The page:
Interstate Signs—Did You Know?
We are almost overwhelmed by road signs. Our well-meaning federal and state governments—like any bureaucracy—has posted a gazillion signs all with the underlying purpose of helping us find our way, find our location, find where we have been, find where we are going, or find where we are right now. Whew! Even with the help of a GPS, we use road signs. Let’s take a look at some road signs, get some help, maybe learn something, and have some fun, too. Remember the old adage… “Latitude is Where We are Lost. Longitude is How Long We’ve been Lost There!”
Most of us drive on the Interstate highways scattered all over the USA and are used to all those “green” signs from the small, ubiquitous, “Mile Marker” to the giant Route signs. We use them, trust them most of the time, and depend on them to guide us to where we want to go. Here is some little-known information about those signs that may help you in the future…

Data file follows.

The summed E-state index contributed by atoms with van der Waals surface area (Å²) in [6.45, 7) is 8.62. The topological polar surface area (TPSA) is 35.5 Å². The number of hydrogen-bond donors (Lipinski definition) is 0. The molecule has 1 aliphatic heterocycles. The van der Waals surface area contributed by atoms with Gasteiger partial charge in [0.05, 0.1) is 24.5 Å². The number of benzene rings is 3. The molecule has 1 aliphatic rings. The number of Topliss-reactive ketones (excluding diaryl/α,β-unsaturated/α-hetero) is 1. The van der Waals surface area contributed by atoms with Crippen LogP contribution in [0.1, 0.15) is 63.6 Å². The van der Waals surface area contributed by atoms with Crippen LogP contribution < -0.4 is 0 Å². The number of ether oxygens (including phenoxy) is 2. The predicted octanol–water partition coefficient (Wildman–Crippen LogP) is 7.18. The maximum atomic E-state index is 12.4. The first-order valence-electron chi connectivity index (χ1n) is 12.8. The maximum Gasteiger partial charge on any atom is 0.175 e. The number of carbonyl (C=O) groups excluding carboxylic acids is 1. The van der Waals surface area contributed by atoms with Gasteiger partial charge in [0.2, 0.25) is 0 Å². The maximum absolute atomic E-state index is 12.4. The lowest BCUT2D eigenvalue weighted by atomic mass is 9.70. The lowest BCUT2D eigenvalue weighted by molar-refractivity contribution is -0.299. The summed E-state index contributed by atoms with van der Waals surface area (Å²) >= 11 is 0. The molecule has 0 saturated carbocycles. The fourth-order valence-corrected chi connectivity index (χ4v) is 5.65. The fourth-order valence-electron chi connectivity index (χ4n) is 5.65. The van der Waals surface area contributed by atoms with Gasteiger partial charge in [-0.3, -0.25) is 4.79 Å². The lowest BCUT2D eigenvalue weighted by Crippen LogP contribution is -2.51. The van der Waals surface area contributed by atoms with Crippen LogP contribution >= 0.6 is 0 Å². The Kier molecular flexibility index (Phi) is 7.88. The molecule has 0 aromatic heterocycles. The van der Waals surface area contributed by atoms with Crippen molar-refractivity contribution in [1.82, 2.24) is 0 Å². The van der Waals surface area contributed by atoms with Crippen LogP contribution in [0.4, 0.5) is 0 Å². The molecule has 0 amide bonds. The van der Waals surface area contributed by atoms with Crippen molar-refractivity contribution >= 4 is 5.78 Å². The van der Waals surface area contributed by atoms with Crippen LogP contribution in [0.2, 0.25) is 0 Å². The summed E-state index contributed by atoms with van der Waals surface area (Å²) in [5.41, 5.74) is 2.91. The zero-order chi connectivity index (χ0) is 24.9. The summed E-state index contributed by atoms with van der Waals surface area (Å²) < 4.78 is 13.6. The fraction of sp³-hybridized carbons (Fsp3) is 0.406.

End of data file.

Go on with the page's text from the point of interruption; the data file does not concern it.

Mile Markers… mark miles, of course. Their numbers start at the state line when you cross into a new state or they may also start at the beginning of that specific Interstate. For example, I-30 starts just west of Fort Worth (MM 1) and connects Dallas/Fort Worth with Texarkana, Texas and North Little Rock, Arkansas. I-30 ends when it intersects with I-40 in North Little Rock. The last mile marker on I-30 is MM 142 or 142 miles east of the Texas/Arkansas state line.
For east/west highways, mile markers count from west-to-east. If you are driving eastbound, they start with “MM 1” one mile from the state line (“MM 0” is rare). They start counting from south-to-north for highways going in those directions. When driving north, numbers start one mile from the southern state line.